How Your Period Affects Your Runs:
Yup, your cycle really can impact your stride.
Does the thought of running while on your period make you curl up in the fetal position on the couch because: pain? Or does it bum you out because you think you won’t be able to stick to your typically amazing pace? Well, according to Jordan Metzl, M.D., an exercise physician and author of the new book Running Strong: The Sports Doctor’s Complete Guide to Staying Healthy and Injury-Free for Life, neither of those things should be an issue.
How Your Period Affects Your Runs
Why You Don’t Want to Run When Aunt Flo Comes to Town
Metzl says that time of the month can make you unmotivated to run since the drop in estrogen and other hormonal fluctuations during your period leave you bloated and tired—not to mention crampy.
Should You Just Run Anyway?
That said, hitting the pavement could actually make your symptoms a lot better. That’s because getting your run on releases tons of endorphins that can alleviate your cramps and fatigue, he says. Oh, and fun fact: Running can also help you de-bloat. That’s right, Metzl says that jogging it out increases the blood flow to your kidneys and increases your glomerular filtration rate—or the speed at which your kidneys separate the waste from your blood—which results in you peeing out the excess water that causes bloating. Boom.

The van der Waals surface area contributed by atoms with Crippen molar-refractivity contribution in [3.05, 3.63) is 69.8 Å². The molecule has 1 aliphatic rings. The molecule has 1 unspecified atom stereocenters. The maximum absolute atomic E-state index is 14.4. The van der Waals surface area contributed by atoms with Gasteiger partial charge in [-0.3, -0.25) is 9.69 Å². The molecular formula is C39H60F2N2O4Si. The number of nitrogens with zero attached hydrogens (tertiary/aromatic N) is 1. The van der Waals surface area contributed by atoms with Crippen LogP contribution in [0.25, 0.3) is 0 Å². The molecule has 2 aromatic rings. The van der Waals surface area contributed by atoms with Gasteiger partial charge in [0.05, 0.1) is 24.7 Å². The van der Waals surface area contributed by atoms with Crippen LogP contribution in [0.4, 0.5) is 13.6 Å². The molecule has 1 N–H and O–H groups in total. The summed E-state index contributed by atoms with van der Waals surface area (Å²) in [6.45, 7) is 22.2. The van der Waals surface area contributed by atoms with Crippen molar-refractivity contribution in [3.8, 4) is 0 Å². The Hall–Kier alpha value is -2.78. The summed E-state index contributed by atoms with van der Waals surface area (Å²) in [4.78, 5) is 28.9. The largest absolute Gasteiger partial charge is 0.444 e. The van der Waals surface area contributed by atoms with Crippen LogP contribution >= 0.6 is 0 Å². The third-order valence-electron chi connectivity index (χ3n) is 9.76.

Is Your Pace Going to Suck?
Big news: Not only is it not a bad idea to hit the pavement, good ol’ Flo shouldn’t inhibit your pace either. “There’s no reason why you couldn’t do your normal run,” says Metzl.
However, if you are feeling super bleh about lacing up your shoes, Metzl says it’s a good idea to run a bit slower or for a shorter distance. “If it’s easier for you to get your mind around doing a smaller run, that’s better than doing nothing at all.”
How to Be Prepared Next Period
Metzl says a good way to stay on top of your routine all month long is to keep track of how you feel during each run while noting where you are in your cycle. When you find a pattern, use that as a guide to plan your runs. For example, you can plan short and sweet runs for when you normally feel less than awesome and tougher ones when you’re usually on top of your game, he says.